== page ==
This Bill, while not the most important piece of legislation we have ever seen—indeed, I think I may have remarked before that it basically affects two wards of a single London borough—is nonetheless tackling something that has been a considerable nuisance by ensuring that the pedicab sector is properly regulated and does not damage London’s reputation as an attractive tourist centre, which I think is very important. So we support the Third Reading of this Bill and look forward to its quick passage in the other place.

My Lords, as the noble Lord, Lord Liddle, stated, this Bill is limited in its scope. Indeed, it probably receives virtually no recognition beyond a couple of miles from this place—but it has been wanted for decades because of an increasing problem. Now this Bill is being passed in this House and sent down the Corridor, perhaps we can look forward to pedicabs becoming an asset to London’s tourism.

I add my thanks to the Minister and his team. They have been exceptionally generous with their time and exceptionally constructive in their approach. As a result, this is a much better Bill than when it came to this House. The devolution of powers over pedicabs to Transport for London is an issue of basic common sense. We have achieved that, and I thank the Minister for that and, finally, for his statement about batteries today. I had written a piece in preparation saying they are an unresolved issue and urging the Minister to keep working on it, but I can now thank the Minister very much indeed for his statement. It is not all that campaigners want—far from it—but it is a step forward. We are making progress, and I thank him for that.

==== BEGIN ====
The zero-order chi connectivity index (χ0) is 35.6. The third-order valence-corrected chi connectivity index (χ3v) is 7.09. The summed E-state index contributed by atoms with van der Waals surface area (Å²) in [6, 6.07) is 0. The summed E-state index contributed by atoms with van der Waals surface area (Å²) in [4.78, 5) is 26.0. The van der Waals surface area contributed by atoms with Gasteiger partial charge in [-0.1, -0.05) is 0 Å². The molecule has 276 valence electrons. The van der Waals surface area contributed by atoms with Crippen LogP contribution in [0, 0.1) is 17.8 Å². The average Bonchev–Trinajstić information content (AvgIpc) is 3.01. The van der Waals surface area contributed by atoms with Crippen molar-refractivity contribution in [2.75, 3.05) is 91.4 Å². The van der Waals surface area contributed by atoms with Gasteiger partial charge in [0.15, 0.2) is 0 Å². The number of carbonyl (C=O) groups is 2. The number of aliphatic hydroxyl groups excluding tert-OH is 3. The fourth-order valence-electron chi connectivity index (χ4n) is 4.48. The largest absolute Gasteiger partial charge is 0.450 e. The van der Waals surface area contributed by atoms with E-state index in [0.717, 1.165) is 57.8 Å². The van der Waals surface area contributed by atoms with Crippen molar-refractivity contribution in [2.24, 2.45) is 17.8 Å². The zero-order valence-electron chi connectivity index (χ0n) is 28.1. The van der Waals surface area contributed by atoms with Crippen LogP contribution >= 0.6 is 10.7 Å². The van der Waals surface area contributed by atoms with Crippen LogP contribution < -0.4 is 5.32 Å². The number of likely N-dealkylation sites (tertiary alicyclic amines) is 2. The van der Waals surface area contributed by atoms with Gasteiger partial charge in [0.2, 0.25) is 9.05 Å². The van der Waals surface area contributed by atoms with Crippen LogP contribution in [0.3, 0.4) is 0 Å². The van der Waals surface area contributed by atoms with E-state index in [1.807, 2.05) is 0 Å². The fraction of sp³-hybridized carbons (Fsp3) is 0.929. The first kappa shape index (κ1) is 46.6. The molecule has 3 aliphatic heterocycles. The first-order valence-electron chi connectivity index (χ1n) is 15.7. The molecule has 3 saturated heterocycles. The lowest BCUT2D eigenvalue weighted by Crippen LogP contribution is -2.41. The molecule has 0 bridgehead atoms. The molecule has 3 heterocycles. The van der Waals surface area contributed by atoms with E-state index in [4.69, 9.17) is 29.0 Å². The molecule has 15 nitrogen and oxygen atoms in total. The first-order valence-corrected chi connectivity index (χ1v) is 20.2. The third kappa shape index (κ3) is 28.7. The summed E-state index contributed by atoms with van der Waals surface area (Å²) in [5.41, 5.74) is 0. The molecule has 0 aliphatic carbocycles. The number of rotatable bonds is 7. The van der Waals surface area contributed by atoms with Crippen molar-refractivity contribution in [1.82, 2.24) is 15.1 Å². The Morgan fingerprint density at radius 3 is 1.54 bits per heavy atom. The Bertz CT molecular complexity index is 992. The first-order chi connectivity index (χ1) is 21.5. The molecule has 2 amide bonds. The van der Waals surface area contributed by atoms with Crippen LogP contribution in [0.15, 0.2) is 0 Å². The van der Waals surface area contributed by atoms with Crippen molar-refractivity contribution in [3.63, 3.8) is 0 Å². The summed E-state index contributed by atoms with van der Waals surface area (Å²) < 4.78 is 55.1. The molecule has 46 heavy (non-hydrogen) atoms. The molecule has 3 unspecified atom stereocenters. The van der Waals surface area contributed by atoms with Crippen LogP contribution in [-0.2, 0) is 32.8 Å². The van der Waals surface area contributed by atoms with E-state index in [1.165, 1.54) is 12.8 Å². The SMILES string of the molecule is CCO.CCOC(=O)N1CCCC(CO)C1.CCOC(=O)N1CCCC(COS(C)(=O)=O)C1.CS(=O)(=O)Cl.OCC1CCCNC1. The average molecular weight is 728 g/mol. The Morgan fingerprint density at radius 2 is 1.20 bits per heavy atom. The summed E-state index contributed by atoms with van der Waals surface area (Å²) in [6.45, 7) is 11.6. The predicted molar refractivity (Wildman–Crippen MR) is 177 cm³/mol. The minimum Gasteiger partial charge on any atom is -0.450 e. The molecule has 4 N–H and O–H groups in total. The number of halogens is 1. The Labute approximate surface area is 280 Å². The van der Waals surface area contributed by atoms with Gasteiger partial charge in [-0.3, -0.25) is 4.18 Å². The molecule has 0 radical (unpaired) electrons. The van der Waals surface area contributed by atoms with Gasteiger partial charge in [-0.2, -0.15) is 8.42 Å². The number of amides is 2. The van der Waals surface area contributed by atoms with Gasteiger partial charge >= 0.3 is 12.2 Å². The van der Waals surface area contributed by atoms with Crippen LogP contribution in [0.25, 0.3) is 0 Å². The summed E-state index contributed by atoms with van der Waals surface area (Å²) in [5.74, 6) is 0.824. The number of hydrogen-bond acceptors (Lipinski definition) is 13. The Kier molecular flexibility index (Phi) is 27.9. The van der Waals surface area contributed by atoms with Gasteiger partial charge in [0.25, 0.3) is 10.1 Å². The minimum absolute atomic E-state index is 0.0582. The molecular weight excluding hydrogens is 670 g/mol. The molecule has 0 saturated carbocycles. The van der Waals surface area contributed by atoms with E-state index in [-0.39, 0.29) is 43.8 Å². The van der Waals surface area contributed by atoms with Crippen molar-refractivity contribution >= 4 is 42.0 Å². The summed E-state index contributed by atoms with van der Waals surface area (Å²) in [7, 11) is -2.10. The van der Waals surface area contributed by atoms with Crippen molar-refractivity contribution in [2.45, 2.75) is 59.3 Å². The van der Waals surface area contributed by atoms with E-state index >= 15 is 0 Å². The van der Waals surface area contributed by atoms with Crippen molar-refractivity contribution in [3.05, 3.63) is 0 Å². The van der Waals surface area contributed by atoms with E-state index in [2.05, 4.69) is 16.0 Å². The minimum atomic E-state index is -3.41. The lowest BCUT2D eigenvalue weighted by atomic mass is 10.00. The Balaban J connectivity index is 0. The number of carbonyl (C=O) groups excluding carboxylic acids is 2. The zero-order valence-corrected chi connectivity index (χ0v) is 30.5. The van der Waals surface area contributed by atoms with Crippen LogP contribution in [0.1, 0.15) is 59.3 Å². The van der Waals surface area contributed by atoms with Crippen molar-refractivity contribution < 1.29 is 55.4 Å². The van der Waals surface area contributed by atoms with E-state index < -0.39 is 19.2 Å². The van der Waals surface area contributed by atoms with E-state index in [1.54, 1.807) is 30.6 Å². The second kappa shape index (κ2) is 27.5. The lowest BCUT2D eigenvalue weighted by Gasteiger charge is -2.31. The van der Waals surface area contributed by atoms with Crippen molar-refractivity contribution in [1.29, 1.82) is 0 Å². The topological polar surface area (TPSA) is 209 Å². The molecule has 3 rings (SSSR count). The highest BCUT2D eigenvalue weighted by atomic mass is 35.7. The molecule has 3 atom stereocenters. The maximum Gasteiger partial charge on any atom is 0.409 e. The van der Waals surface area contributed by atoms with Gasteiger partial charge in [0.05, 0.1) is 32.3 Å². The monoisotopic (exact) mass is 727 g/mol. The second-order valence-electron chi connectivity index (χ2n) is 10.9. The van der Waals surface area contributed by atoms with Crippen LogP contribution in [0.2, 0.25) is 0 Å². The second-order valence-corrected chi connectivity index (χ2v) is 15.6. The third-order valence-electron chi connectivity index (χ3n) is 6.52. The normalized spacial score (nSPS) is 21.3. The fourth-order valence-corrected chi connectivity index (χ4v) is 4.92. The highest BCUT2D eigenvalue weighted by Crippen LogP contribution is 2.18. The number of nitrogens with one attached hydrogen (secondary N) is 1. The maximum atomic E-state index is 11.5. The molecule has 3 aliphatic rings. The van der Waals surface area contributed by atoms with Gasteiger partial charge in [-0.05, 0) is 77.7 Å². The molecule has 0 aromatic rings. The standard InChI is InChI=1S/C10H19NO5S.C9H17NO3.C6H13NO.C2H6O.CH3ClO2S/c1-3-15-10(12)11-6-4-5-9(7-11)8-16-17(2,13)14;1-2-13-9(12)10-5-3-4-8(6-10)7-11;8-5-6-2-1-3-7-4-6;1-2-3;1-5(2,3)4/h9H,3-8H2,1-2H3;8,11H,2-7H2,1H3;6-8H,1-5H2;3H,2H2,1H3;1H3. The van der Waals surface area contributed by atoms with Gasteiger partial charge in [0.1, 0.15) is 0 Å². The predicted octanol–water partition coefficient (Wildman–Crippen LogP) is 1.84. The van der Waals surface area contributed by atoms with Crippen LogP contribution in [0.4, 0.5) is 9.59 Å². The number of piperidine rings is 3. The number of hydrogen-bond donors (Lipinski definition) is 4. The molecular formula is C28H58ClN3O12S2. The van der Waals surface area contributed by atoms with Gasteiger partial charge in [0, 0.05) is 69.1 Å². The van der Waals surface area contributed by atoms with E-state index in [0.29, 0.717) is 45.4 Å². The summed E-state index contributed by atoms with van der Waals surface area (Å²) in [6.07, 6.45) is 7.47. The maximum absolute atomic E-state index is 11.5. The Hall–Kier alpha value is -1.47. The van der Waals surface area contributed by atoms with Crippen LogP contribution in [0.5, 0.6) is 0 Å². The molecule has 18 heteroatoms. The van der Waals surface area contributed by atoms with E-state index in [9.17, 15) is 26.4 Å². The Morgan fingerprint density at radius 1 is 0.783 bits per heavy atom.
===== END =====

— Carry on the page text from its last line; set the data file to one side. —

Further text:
My Lords, I add my thanks to those of other noble Lords. Getting this Bill through your Lordships’ House has been very interesting process. There must have been a record number of people who went to see the clerks in the Public Bill Office and said they would like to add something about scooters and batteries, how you should ride scooters and that you should not do it on the pavement. We were all told—quite rightly—go away because it was outside scope. Now, at least the Minister has said that he and his department are looking at that and will also look at batteries, which are a very important part of it. One day, perhaps with this Government or probably the next Government, we might see something about riding bikes, electric or otherwise, and scooters where they are supposed to be, which is on the road, not on the pavement.

Bill passed and sent to the Commons.